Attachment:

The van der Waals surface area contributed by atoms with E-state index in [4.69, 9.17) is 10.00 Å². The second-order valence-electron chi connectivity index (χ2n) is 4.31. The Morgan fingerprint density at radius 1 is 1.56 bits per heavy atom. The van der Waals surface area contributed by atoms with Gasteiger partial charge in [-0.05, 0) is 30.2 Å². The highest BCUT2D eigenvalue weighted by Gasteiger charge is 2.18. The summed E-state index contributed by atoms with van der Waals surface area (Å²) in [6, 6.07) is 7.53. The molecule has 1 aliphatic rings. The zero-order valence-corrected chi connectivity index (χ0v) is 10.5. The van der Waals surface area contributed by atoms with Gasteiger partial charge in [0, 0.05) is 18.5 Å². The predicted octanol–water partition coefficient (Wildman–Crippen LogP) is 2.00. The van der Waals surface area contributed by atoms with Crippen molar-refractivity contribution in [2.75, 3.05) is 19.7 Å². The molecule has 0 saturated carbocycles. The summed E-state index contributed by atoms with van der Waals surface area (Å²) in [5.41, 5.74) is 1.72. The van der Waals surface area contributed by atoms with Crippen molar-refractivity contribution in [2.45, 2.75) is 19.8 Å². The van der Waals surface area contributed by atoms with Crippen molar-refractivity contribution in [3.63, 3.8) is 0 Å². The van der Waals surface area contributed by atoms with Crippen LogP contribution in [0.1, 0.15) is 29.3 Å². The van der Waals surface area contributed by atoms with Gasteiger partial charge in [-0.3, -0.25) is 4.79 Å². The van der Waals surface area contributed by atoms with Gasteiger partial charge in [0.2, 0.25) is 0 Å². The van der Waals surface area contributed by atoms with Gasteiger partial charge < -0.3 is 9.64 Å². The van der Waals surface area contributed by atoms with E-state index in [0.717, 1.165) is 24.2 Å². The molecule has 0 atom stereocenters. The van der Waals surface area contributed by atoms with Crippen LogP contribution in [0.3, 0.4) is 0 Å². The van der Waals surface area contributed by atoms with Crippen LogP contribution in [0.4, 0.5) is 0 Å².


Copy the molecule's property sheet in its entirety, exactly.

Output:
The van der Waals surface area contributed by atoms with E-state index in [4.69, 9.17) is 10.00 Å². The second-order valence-electron chi connectivity index (χ2n) is 4.31. The Morgan fingerprint density at radius 1 is 1.56 bits per heavy atom. The van der Waals surface area contributed by atoms with Gasteiger partial charge in [-0.05, 0) is 30.2 Å². The highest BCUT2D eigenvalue weighted by Gasteiger charge is 2.18. The summed E-state index contributed by atoms with van der Waals surface area (Å²) in [6, 6.07) is 7.53. The molecule has 1 aliphatic rings. The zero-order valence-corrected chi connectivity index (χ0v) is 10.5. The van der Waals surface area contributed by atoms with Gasteiger partial charge in [0, 0.05) is 18.5 Å². The predicted octanol–water partition coefficient (Wildman–Crippen LogP) is 2.00. The van der Waals surface area contributed by atoms with Crippen molar-refractivity contribution in [2.75, 3.05) is 19.7 Å². The molecule has 0 saturated carbocycles. The summed E-state index contributed by atoms with van der Waals surface area (Å²) in [5.41, 5.74) is 1.72. The van der Waals surface area contributed by atoms with Crippen molar-refractivity contribution in [2.45, 2.75) is 19.8 Å². The van der Waals surface area contributed by atoms with Crippen molar-refractivity contribution in [3.63, 3.8) is 0 Å². The van der Waals surface area contributed by atoms with Crippen LogP contribution in [0.1, 0.15) is 29.3 Å². The van der Waals surface area contributed by atoms with Gasteiger partial charge in [-0.3, -0.25) is 4.79 Å². The van der Waals surface area contributed by atoms with Gasteiger partial charge in [0.2, 0.25) is 0 Å². The van der Waals surface area contributed by atoms with Gasteiger partial charge < -0.3 is 9.64 Å². The van der Waals surface area contributed by atoms with E-state index in [0.717, 1.165) is 24.2 Å². The molecule has 0 atom stereocenters. The van der Waals surface area contributed by atoms with Crippen LogP contribution in [0.3, 0.4) is 0 Å². The van der Waals surface area contributed by atoms with Crippen LogP contribution in [0.4, 0.5) is 0 Å².